The thumbnail social history of the United States, as Godfrey Hodgson (the author of America in Our Time) once phrased it to me, is as follows: agrarian population moves as soon as it can to the cities, and then consummates the process by evacuating the cities for the suburbs. More Americans now live in the suburbs than anywhere else, and more do so by choice. Anachronisms of two kinds persist in respect of this phenomenon. The first is the apparently unshakable belief of political candidates that they will sound better, and appear more authentic, if they can claim to come from a small town (something we were almost spared this year, until the chiller from Wasilla). The second is the continued stern disapproval of anything “suburban” by the strategic majority of our country’s intellectuals. The idiocy of rural life? If you must. The big city? All very well. Bohemia, or perhaps Paris or Prague? Yes indeed. The suburbs? No thank you.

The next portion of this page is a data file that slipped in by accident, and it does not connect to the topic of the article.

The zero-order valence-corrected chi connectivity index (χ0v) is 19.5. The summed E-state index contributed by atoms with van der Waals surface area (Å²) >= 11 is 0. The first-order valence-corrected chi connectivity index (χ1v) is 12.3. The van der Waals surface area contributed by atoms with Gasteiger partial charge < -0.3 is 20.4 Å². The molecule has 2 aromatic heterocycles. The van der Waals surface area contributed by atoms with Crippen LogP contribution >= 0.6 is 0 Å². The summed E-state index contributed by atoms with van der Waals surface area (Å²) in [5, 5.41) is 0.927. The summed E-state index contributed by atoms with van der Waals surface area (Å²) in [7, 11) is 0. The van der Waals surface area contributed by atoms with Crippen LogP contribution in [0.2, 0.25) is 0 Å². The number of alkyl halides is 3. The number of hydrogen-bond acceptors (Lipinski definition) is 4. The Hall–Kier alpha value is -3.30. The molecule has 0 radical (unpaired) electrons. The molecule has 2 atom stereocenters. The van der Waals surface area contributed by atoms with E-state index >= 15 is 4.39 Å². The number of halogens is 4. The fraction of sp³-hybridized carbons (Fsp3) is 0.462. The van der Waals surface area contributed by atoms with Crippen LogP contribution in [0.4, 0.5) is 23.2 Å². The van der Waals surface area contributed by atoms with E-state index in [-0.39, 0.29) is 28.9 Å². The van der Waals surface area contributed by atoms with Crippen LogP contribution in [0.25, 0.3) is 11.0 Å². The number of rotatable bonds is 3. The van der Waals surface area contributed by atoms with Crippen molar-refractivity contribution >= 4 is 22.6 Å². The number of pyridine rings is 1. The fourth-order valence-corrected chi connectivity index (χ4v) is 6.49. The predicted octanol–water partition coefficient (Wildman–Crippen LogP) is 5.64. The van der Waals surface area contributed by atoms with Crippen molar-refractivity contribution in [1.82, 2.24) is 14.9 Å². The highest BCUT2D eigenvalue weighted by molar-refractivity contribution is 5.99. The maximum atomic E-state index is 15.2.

The achievement of Richard Yates’s Revolutionary Road was to anatomize the ills and woes of suburbia while simultaneously satirizing those suburbanites and others who thought that they themselves were too good for the ’burbs. It is also the reason why the novel can seem, and in the literal sense is, dated. Published in 1961 and set in 1955, this psychodrama of an ambitiously named development in Connecticut (the source of Yates’s superbly misleading title) recalls us to the period that saw the publication of David Riesman’s The Lonely Crowd (1950), Sloan Wilson’s novel The Man in the Gray Flannel Suit (1955), the pop sociology of men like William H. Whyte and Vance Packard, whose critiques The Organization Man (1956) and The Hidden Persuaders (1957) made American business seem impersonal and cynical, and—if this isn’t too fanciful—Edward Albee’s Who’s Afraid of Virginia Woolf? and Malvina Reynolds’s song “Little Boxes,” both of which made their debut in 1962. Pete Seeger had a huge success of his own with the song, which ridiculed the harmless citizens of Daly City, California, and gave us the word ticky-tacky. No less a man than Tom Lehrer was to say that it was “the most sanctimonious song ever written,” but this insight would be buried by later developments in the ’60s, when removal to the suburbs became a polite synonym for “white flight” (see the mythscape of Jeffrey Eugenides’s Detroit). When Bertrand Russell published his first short-story collection, in 1953, there was something predictable in the fact that it was titled Satan in the Suburbs and Other Stories. Hollywood has since had considerable fun with that trope, and bids fair to do so again when Revolutionary Road comes to the screen, starring the Titanic duo of Leonardo DiCaprio and Kate Winslet.